The Foreign Ministry on Sunday removed the online animated video it produced satirizing coverage of the Gaza Strip by foreign journalists, which angered many members of the press stationed in Israel. Journalists expressed confusion about the government's motive for the mocking clip.
Media outlets worldwide have reported on the mocking video, including the Washington Post and the New York Times.
The short video shows a foreign correspondent being interviewed on his perspective on life in the Gaza Strip, while the reality of the situation unfolds behind him. The journalist makes claims about the peaceful, democratic nature of Hamas rule.
The film ends with the appearance of another reporter, who hands her colleague a pair of glasses. "Maybe now you'll see the reality of life under Hamas rule," she says. The reporter dons the glasses, and faints away once he sees "the reality."
Foreign Ministry Spokesman Emmanuel Nahshon defended the controversial video, which had both foreign and Israeli reporters up in arms on social media.
He said the video was "poking gentle fun at the phenomenon" of Hamas allegedly using "human shields" during fighting and only "partial reporting" of this by international media.
On the New York Times' website, Ernesto Londono stated flat-out about the video: "It was lame. It wasn’t funny. It was offensive."
The Foreign Press Association in Israel issued a statement deploring the video. The Association was "surprised and alarmed by the Israeli Foreign Ministry's decision to produce a cartoon mocking the foreign media's coverage of last year's war in Gaza," read the statement.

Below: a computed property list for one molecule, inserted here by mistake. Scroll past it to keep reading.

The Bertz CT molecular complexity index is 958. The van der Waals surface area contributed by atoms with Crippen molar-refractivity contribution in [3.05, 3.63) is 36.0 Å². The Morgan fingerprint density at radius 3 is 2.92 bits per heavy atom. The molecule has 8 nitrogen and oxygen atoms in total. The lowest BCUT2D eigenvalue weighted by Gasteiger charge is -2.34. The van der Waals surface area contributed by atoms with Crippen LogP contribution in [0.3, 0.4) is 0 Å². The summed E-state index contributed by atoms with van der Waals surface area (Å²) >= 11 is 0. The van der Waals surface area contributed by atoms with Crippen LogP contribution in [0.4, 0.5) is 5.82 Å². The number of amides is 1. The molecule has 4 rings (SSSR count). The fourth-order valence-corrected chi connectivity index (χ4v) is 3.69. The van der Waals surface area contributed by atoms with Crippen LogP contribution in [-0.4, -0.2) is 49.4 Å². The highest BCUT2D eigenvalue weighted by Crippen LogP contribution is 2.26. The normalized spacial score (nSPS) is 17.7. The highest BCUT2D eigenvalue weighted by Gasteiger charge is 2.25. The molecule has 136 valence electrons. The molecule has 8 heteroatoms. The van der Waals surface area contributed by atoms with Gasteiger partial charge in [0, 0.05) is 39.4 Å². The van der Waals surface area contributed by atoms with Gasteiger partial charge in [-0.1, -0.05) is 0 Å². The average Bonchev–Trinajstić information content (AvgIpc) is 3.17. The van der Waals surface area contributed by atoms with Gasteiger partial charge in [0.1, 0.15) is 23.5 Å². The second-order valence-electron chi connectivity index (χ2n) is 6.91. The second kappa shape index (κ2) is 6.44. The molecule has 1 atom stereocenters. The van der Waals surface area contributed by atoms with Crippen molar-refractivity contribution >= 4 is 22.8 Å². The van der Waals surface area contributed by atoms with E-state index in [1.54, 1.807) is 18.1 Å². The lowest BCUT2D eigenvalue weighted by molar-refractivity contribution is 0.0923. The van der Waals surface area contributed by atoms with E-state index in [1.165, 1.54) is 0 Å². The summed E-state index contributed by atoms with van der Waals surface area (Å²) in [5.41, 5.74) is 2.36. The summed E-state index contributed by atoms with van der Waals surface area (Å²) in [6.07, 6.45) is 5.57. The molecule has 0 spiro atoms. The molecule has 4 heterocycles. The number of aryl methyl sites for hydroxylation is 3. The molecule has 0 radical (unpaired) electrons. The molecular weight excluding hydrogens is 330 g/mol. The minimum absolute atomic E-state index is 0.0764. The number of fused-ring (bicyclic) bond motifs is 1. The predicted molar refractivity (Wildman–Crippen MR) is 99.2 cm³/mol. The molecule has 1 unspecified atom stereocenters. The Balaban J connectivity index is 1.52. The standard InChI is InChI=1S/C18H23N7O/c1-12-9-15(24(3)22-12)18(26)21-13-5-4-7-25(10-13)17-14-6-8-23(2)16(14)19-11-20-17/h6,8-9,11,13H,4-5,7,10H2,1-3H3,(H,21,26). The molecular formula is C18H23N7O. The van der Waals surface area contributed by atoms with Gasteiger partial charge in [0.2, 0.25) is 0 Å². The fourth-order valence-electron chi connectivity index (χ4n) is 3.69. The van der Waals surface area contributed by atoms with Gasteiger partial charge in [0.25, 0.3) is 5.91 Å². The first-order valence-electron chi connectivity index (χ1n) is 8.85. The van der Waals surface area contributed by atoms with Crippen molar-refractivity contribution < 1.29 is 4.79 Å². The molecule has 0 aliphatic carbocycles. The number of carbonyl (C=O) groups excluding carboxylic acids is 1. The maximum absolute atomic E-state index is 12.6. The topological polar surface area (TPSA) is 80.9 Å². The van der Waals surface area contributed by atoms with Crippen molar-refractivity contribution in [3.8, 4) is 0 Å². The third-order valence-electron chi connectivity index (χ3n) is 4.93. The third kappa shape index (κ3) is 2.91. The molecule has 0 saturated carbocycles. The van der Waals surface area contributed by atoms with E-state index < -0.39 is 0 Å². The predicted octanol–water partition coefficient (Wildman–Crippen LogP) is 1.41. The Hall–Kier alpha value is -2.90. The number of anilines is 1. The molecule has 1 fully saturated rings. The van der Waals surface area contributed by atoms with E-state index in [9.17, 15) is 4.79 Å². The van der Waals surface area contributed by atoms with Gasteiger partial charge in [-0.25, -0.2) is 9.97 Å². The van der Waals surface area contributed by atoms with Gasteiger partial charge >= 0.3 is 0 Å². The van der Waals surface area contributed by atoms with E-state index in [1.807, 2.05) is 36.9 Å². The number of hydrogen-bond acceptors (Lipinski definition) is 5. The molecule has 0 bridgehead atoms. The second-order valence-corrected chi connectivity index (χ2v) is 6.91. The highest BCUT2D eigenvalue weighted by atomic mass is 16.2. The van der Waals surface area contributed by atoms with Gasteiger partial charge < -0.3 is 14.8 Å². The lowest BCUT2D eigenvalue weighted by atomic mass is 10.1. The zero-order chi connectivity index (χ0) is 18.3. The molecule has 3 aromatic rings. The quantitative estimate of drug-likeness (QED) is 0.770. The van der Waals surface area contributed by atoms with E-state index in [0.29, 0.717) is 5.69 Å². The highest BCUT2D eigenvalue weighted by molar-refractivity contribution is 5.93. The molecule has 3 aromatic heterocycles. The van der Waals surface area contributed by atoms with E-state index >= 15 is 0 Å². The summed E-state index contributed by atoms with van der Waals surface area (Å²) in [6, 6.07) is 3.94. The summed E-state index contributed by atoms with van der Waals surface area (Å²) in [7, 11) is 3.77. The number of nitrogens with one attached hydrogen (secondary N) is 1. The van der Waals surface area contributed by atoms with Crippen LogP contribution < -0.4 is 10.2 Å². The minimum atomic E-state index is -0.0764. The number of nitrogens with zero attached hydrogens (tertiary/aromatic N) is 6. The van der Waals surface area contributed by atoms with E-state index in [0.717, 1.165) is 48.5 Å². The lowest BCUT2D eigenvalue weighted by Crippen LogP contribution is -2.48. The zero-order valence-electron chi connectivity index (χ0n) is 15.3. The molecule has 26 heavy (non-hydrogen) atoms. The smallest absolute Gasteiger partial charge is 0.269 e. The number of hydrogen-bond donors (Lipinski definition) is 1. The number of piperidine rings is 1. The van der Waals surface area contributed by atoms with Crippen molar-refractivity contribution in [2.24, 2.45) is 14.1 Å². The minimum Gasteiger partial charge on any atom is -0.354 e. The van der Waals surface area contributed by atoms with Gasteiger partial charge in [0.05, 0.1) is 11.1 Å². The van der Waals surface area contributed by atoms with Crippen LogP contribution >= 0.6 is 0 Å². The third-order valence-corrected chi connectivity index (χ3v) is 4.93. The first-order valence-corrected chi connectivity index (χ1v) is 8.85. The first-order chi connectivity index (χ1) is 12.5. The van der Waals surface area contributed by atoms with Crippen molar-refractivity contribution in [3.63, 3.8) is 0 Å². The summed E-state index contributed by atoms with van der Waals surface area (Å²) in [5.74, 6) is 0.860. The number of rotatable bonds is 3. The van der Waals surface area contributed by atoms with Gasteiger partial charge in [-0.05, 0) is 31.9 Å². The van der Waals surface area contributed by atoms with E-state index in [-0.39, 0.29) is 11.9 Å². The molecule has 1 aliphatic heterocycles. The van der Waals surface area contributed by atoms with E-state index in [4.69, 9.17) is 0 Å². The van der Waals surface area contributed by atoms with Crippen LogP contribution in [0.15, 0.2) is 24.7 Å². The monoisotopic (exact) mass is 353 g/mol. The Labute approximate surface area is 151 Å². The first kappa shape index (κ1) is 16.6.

"At a time when Israel has serious issues to deal with in Iran and Syria, it is disconcerting that the ministry would spend its time producing a 50-second video that attempts to ridicule journalists reporting on a conflict in which 2,100 Palestinians and 72 Israelis were killed.
"Israel's diplomatic corps wants to be taken seriously in the world. Posting misleading and poorly conceived videos on YouTube is inappropriate, unhelpful and undermines the ministry, which says it respects the foreign press and its freedom to work in Gaza."
Meanwhile, Paul Mason of the British Channel 4 said the video was insulting and a direct attack on foreign journalists.
The Washington Post's correspondent in Israel, Ruth Eglash, said the video did not reflect reality and that it was unclear why the Foreign Ministry was insulting foreign journalists instead of holding a serious dialogue.
Foreign Ministry sources said they were surprised by foreign journalists' outrage and that there had been no intention of offending anyone. "During Operation Protective Edge rockets were fired from populated areas and near public structures," said the Ministry.
"All this was well-known and documented. But incriminating photos were published only later, with a notable delay. The claim was fear of Hamas. The video looks at this phenomenon in an amusing way."
AFP contributed to this report.